For Breast Cancer Patients at Known BRCA Risk, a Role for Testing Prior to Surgery

June 17, 2014
Christina Izzo

The majority of women with breast cancer who undergo the recommended genetic testing for BRCA1/2 mutations and test positive prior to undergoing surgery will change their surgical plan to include a more extensive procedure, a new study reports.

Elizabeth Lokich, MD

The majority of women with breast cancer who undergo the recommended genetic testing for BRCA1/2 mutations and test positive prior to undergoing surgery will change their surgical plan to include a more extensive procedure, a new study reports.

“As soon as somebody hears they have a 65% chance of a new breast cancer in the future or an up to 60% chance of ovarian cancer, they are likely to do whatever they can to prevent that,” lead author Elizabeth Lokich, MD, an obstetrics and gynecology fellow at the Warren Alpert Medical School of Brown University and at Women & Infants Hospital, said in a statement.

The study, which appears online in the journal Gynecologic Oncology, was based on a retrospective review of the records of 302 breast cancer patients at Women & Infants Hospital who had undergone preoperative genetic testing between 2006 and 2012 because they met National Comprehensive Cancer Network (NCCN) guidelines.

Within that group, 32 learned that they carried a mutation in their BRCA1 or BRCA2 genes. Of those women, 71.9%, or 23, changed their surgical plan compared with 28.9% of women who tested negative.

Among the mutation carriers, 31.3% chose lumpectomies, while 59.4% chose double mastectomies, and one in eight chose ovary removal. Among women who tested negative, 58.5% chose lumpectomies, 20.7% chose double mastectomy, and none elected to have their ovaries removed.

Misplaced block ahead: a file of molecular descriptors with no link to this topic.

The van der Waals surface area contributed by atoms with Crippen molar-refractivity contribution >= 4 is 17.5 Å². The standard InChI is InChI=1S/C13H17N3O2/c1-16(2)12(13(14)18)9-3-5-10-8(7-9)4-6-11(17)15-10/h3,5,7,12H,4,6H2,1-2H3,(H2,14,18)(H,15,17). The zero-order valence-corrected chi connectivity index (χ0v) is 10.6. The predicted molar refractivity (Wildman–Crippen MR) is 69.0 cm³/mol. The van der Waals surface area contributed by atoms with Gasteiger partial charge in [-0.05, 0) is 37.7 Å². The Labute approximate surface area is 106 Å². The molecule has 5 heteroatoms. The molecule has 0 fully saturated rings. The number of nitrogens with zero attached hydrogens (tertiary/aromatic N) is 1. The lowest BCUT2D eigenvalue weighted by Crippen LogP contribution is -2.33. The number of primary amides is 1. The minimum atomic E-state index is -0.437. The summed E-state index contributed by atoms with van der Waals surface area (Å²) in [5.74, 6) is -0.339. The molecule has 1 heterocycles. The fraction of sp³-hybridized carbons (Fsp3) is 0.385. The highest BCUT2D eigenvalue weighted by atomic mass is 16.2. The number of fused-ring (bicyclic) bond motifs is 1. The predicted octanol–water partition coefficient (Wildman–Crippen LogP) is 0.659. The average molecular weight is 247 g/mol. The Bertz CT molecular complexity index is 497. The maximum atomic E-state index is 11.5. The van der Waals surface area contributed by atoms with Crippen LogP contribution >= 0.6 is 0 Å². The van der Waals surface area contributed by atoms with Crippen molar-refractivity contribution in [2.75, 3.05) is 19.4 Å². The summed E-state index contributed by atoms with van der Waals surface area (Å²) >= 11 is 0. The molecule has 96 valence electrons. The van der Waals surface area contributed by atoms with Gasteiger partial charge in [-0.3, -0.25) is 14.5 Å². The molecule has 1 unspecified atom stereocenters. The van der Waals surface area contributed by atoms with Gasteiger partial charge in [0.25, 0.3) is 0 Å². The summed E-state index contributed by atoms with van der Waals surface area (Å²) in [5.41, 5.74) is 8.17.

“Particularly because of what we found—that it changes their surgical planning—it really makes the most sense to have this evaluation done preoperatively,” Lokich said.

Many women who meet the guidelines do not have a preoperative genetic test, even though it can provide important information. The effect of a positive BRCA mutation test on surgical decision-making had not been studied before because some have argued that testing would add too much stress at a time when women are already coping with learning of their serious diagnosis.

However, Lokich said other studies suggest that genetic testing doesn’t add much stress overall. Instead, the likely reason most women in the study who tested positive for BRCA often changed their surgery plan from lumpectomy to double mastectomy was to prevent a second bout of breast cancer or ovarian cancer.

In the study Lokich and her colleagues found that genetic testing significantly delayed getting to surgery, but not by enough to postpone it past the 90 days post diagnosis that studies have shown to be clinically significant.

“We recommend that women meeting NCCN referral guidelines have their genetic evaluation done prior to surgical intervention